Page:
Saudi women allowed to drive

Clerics in Saudi Arabia, the birthplace of Islam, have long struggled to justify the kingdom’s decades-old ban on women driving. None could cite a verse in the Koran to justify barring women from driving a vehicle.

On September 26th the Kingdom decided to lift the ban. The decision was welcomed by women and many men. It will give Saudi women a freedom that others take for granted. It will have economic benefits, too, sparing families the cost of hiring a (male) driver and making it easier for women to get out of the house and into the labour market. The essence has been seized upon by many Saudi women, who say things as simple as school runs and shopping trips will, from June next year – when the law comes into effect – be far easier. So too will commuting to work, or visiting friends, or relatives – and here’s the catch – as long as those relatives accept. No other country bans women drivers, apart from the non-country, Islamic State.

The kingdom has long been ruled by a pact between the Al Saud ruling family and Wahhabi clerics who impose their ultra-strict interpretation of Islamic law. The crown prince, Muhammad bin Salman (MBS), has been given, by his father, King Salman, control over most things, including the economy and defence policy. MBS has drawn up an ambitious reform programme to diversify the country away from oil and wean Saudis off government jobs by energising the private sector. Tapping the kingdom’s greatest underused resource, namely its women, is an obvious place to begin. More women attend Saudi universities than men, but they make up just 15% of the workforce.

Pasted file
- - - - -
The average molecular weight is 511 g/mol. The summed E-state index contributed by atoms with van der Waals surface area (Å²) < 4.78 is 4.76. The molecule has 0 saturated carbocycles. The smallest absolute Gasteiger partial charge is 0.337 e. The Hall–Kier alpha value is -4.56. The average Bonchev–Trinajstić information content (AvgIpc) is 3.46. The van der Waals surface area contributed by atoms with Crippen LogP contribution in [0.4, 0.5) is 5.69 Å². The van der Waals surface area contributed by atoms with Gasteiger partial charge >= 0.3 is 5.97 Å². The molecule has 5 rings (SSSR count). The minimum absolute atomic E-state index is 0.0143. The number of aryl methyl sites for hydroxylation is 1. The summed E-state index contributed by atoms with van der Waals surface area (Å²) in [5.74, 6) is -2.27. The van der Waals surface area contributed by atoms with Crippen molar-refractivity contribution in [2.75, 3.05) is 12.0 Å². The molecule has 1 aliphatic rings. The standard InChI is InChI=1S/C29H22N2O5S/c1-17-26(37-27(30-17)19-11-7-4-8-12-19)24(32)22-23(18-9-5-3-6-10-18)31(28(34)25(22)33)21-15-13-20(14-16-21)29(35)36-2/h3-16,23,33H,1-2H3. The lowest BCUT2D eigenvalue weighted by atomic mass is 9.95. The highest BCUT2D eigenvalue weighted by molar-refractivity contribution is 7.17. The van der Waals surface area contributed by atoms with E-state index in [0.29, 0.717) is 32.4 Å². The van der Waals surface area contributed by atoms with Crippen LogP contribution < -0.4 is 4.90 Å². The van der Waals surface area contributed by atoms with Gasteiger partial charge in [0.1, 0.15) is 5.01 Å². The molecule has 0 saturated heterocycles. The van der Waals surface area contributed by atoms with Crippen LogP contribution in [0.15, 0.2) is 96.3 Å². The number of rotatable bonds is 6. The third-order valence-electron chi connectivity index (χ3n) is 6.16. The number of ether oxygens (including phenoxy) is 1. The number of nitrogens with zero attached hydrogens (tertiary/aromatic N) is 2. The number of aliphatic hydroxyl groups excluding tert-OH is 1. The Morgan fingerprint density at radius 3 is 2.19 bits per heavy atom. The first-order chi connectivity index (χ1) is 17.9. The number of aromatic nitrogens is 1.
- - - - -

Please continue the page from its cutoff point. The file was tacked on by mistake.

Under repressive guardianship laws, male relatives have veto over whether wives or daughters can leave the home unaccompanied. While a woman can be granted a licence and is allowed to drive, a male family member can still stop her from doing so.

Saudi leaders believe that breaking down such attitudes will take time. But by removing the legal cover to enforce such a ban, Prince Mohammed is hoping to accelerate the process. MBS has chipped away at the wilaya (guardianship) system, which puts women under the thumb of male relatives. Public concerts, previously banned, started this year. There is even talk of opening cinemas for the first time since the 1980s. Recently, women have been allowed into the national sports stadium in Riyadh and a concert in Jeddah. Nevertheless, there are critics of MBS who claim that he acts rashly. He has pursued a cruel war in Yemen and led a diplomatic assault on Qatar, with little to show for either. The lifting of the ban on women drivers seems timed to distract attention from the recent suppression of dissent at home.

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